Solving the World’s Toughest CFD Problems

Turbulence Modeling

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The majority of flows in nature are turbulent. This raises the question, is it necessary to represent turbulence in computational models of flow processes? Unfortunately, there is no simple answer to this question, and the modeler must exercise some engineering judgment. The following remarks cover some things to consider when faced with this question.

Definitions and Orders of Magnitude

The possibility that turbulence may occur is generally measured by the flow Reynolds number:

$latex \displaystyle Re=\rho LU/\mu$

where ρ is fluid density and μ is the dynamic viscosity of the fluid. The parameters L and U are a characteristic length and speed for the flow. Obviously, the choice of L and U are somewhat arbitrary, and there may not be single values that characterize all the important features of an entire flow field. The important point to remember is that Re is meant to measure the relative importance of fluid inertia to viscous forces. When viscous forces are negligible the Reynolds number is large.

A good choice for L and U is usually one that characterizes the region showing the strongest shear flow, that is, where viscous forces would be expected to have the most influence.

Roughly speaking, a Reynolds number well above 1000 is probably turbulent, while a Reynolds number below 100 is not. The actual value of a critical Reynolds number that separates laminar and turbulent flow can vary widely depending on the nature of the surfaces bounding the flow and the magnitude of perturbations in the flow.

In a fully turbulent flow a range of scales exist for fluctuating velocities that are often characterized as collections of different eddy structures. If L is a characteristic macroscopic length scale and l is the diameter of the smallest turbulent eddies, defined as the scale on which viscous effects are dominant, then the ratio of these scales can be shown to be of order L/l≈Re3/4. This relation follows from the assumption that, in steady-state, the smallest eddies must dissipate turbulent energy by converting it into heat.

Turbulence Models

From the above relation for the range of scales it is easy to see that even for a modest Reynolds number, say Re=104, the range spans three orders of magnitude, L/l=103. In this case, the number of control volumes needed to resolve all the eddies in a three-dimensional computation would be greater than 109. Numbers of this size are well beyond current computational capabilities. For this reason, considerable effort has been devoted to the construction of approximate models for turbulence.

We cannot describe turbulence modeling in any detail in this short article. Instead, we will simply make some basic observations about the types of models available. Be forewarned, however, that no models exist for general use. Every model must be employed with discretion and its results cautiously treated.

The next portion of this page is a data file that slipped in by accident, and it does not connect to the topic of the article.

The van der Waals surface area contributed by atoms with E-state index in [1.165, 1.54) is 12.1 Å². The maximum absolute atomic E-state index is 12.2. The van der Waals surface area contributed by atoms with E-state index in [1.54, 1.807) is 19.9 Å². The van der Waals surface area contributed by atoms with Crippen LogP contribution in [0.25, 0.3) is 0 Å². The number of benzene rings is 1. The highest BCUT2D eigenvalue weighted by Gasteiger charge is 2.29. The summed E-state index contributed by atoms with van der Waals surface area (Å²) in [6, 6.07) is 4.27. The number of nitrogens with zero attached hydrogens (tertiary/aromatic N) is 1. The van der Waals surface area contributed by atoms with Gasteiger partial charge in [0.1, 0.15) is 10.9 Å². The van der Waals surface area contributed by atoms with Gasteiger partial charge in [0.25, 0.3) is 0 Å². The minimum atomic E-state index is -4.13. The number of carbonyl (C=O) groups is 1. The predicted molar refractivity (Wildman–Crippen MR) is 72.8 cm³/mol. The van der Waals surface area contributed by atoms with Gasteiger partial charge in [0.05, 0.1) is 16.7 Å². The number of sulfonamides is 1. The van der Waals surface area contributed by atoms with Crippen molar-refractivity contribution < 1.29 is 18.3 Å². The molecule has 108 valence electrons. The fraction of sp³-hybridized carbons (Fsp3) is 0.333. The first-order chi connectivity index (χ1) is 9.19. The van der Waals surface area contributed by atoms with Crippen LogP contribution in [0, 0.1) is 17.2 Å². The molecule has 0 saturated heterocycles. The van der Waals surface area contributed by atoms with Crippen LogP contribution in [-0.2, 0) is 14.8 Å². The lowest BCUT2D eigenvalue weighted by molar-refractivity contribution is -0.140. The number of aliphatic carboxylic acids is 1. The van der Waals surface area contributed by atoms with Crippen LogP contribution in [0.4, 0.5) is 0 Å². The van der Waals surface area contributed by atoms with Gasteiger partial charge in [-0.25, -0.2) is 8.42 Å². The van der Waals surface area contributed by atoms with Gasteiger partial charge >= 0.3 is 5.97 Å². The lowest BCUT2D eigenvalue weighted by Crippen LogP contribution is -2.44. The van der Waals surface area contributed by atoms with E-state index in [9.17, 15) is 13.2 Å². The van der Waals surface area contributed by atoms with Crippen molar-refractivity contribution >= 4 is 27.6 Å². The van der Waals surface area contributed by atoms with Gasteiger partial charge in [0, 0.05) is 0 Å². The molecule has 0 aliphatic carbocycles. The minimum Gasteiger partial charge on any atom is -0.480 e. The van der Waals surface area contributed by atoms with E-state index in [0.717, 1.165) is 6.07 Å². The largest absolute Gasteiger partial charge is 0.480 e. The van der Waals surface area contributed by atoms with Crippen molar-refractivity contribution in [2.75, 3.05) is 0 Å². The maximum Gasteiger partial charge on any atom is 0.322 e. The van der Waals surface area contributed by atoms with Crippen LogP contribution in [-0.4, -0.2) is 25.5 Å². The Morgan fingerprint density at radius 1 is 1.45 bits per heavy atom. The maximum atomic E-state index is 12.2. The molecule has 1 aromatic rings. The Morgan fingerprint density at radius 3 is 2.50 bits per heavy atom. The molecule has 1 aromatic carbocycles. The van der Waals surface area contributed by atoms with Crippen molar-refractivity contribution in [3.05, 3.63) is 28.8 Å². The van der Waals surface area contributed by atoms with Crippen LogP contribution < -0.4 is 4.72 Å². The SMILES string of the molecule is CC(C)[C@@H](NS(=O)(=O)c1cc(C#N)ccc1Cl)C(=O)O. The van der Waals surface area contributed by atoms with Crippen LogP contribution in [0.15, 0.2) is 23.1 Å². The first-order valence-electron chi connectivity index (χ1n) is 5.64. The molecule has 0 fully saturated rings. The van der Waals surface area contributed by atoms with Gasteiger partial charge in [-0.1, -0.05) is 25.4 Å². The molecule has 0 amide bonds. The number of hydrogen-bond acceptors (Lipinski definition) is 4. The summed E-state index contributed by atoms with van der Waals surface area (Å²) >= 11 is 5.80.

The original turbulence modeler was Osborne Reynolds. Anyone interested in this subject should read his groundbreaking work (Phil. Trans. Royal Soc. London, Series A, Vol.186, p.123, 1895). Reynolds’s insights and approach were both fundamental and practical.

The Pseudo-Fluid Approximation

In a fully turbulent flow it is sometimes possible to define an effective turbulent viscosity, μeff, that roughly approximates the turbulent mixing processes contributing to a diffusion of momentum (and other properties). Thinking of a turbulent flow as a pseudo-fluid having increased viscosity leads to the observation that the effective Reynolds number for a turbulent flow is generally less than 100:

$latex \displaystyle Re_{eff}=\rho LU/\mu _{eff}\leq 100.$

This observation is particularly useful because it suggests a simple way to approximate some turbulent flows. In particular, when the details of the turbulence are not important, but the general mixing behavior associated with the turbulence is, it is often possible to use an effective turbulent (eddy) viscosity in place of the molecular viscosity. The effective viscosity can often be expressed as

$latex \displaystyle {{\mu }_{eff}}=\alpha \rho LU,$

where α is a number between 0.02 and 0.04. This expression works well for the turbulence associated with plane and cylindrical jets entering a stagnant fluid. The effective Reynolds number associated with this model is Re=1/α, a number between 25 and 50.

While this model is often adequate for predicting the gross features of a turbulent flow, it may not be suitable for predicting local details. For example, it would predict a parabolic flow (i.e., laminar) profile in a pipe instead of the measured logarithmic profile.

Local Viscosity Model

The next level of complexity beyond a constant eddy viscosity is to compute an effective viscosity that is a function of local conditions. This is the basis of Prandtl’s mixing-length hypothesis where it is assumed that the viscosity is proportional to the local rate of shear. The proportionality constant has the dimensions of a length squared. The square root of this constant is referred to as the “mixing length.”